I went out to interview home educators. This was early in the 1990s. This was quite difficult at the time, as there was a lot of resistance to anyone coming from the outside who “might dob you in to the authorities.” What started as a very small-scale research project blossomed into a study of a hundred families based in Australia and in England. I found a very wide range of approaches from extremely formal (one family rang a bell at 9am and the children came in from the garden for the lessons to start) to the other extreme where the children did what they wanted with no apparent structure whatsoever.
In the beginning, when I had about 20 families in England, I gave a paper at a psychological conference where my listeners could be divided into those who were genuinely interested to those who thought that home education should not be allowed. On returning to Australia, I had a phone call from somebody in Tasmania who said, “Would you like to come and do some research?” I asked how he knew about me and he said, “You were in the paper the other day.” I went down to the state library and looked up the local paper The Hobart Mercury and couldn’t find any reference to me anywhere. Then I looked at the World News and there it was: “Academic Says Home Education Works!”
Eventually I got a total of a hundred families
taking part in my research. I found a few who carefully stuck to a
school approach, a majority doing some structured work in the mornings
leaving the rest of the day free and a small number who were completely
and utterly informal, doing what the North Americans call “unschooling,”
is sometimes known in Britain as “autonomous,” and in Australia as
“natural learning.” I would not for a moment say one approach is better
than another. Perhaps the best advice, commonly given to new home
educators who are unsure of themselves, is to start with a structured approach
and adapt as you go along.
“Insofar as intellectual skills and knowledge are
part and parcel of culture, they can be acquired without being
separated from all the social things that people are doing,
simply as a part of growing up. The best parallel is learning to
talk. Children learn the grammar of their language, which is
very complex, without any teaching at all.”
However, I got interested in informal learning because I think formal learning at home isn’t a big deal. A lot of professional educators think just taking a child out of the school system is a massive undertaking, but it’s not really. There is no reason why anyone can’t take a child through a textbook, if they are determined to. Informal learning is in a different category altogether. I was especially interested in those parents who had started formally and had gradually become informal because they are the ones who are discovering it for themselves and were not accepting any ideology.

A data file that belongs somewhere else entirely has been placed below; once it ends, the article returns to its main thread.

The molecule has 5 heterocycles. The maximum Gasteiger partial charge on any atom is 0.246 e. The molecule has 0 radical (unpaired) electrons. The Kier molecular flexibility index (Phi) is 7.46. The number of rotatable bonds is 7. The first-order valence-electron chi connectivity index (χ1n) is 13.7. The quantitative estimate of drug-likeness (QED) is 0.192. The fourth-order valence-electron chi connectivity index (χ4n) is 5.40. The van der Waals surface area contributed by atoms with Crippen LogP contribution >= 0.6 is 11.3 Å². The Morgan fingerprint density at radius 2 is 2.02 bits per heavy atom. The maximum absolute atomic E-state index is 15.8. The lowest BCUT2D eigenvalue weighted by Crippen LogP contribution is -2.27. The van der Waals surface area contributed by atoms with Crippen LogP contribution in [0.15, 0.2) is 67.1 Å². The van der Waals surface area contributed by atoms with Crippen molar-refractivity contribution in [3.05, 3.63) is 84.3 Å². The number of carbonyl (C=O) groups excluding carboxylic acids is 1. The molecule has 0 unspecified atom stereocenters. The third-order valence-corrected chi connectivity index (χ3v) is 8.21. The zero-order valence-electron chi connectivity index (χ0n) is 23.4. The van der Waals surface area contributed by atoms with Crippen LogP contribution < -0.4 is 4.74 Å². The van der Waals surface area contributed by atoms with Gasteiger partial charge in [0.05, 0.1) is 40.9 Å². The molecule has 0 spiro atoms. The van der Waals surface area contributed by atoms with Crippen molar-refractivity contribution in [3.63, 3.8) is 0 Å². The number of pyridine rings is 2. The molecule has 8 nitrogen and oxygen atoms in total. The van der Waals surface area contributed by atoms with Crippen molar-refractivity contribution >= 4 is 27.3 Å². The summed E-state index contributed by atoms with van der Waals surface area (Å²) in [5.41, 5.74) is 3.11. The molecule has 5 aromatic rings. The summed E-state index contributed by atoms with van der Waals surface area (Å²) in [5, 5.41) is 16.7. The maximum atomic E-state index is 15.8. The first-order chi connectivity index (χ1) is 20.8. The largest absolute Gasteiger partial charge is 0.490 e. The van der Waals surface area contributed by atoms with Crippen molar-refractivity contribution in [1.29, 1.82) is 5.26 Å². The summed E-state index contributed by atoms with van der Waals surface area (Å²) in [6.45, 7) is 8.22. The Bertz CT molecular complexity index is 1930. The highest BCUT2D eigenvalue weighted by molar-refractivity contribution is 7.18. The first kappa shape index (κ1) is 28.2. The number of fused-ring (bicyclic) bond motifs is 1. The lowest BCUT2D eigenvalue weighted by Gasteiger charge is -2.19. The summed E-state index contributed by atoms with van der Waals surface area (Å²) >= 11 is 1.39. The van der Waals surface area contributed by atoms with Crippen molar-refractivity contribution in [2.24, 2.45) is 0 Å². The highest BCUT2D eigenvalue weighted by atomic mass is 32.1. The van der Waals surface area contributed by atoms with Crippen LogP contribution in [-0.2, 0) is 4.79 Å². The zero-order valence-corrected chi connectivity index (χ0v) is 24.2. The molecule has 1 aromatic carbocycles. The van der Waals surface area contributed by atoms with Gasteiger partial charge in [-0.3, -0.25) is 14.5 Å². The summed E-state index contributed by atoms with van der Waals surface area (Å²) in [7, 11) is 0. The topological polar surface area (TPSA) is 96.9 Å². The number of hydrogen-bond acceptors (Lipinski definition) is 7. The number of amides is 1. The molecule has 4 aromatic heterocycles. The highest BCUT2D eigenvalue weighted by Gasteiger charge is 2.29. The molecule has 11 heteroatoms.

How Do Parents Become Informal Home Educators?
There are two influences: first, the gradual realization that school at home doesn’t work. You don’t need a timetable. These families had started with, for example, planned lessons and then learned it was not necessary. You just carry on from where you were before. Lesson planning, curriculum planning, and timetables just aren’t needed at all, even if you stay fairly formal. There is no point in giving exercises because if you can do something, you can do it. There is no need to prove it over and over again. There is no need for marking or assessment because you know exactly what your child is up to. The beauty of it is the interactive element. Because you always know where your child is at, you’re not wasting any time and it’s highly intensive.
That’s getting informal already by official educational standards but it goes further than this because the parents realized that their children were learning a lot outside the formal system. Because it was so intensive, most parents in my study group came to restrict teaching or structured learning to an hour or two in the morning. They came to realize that their children were learning a lot outside this time without being taught. Phrases like, “I don’t know where he got that from, he just knows it,” or even “We do a course in math but more math seems to happen.”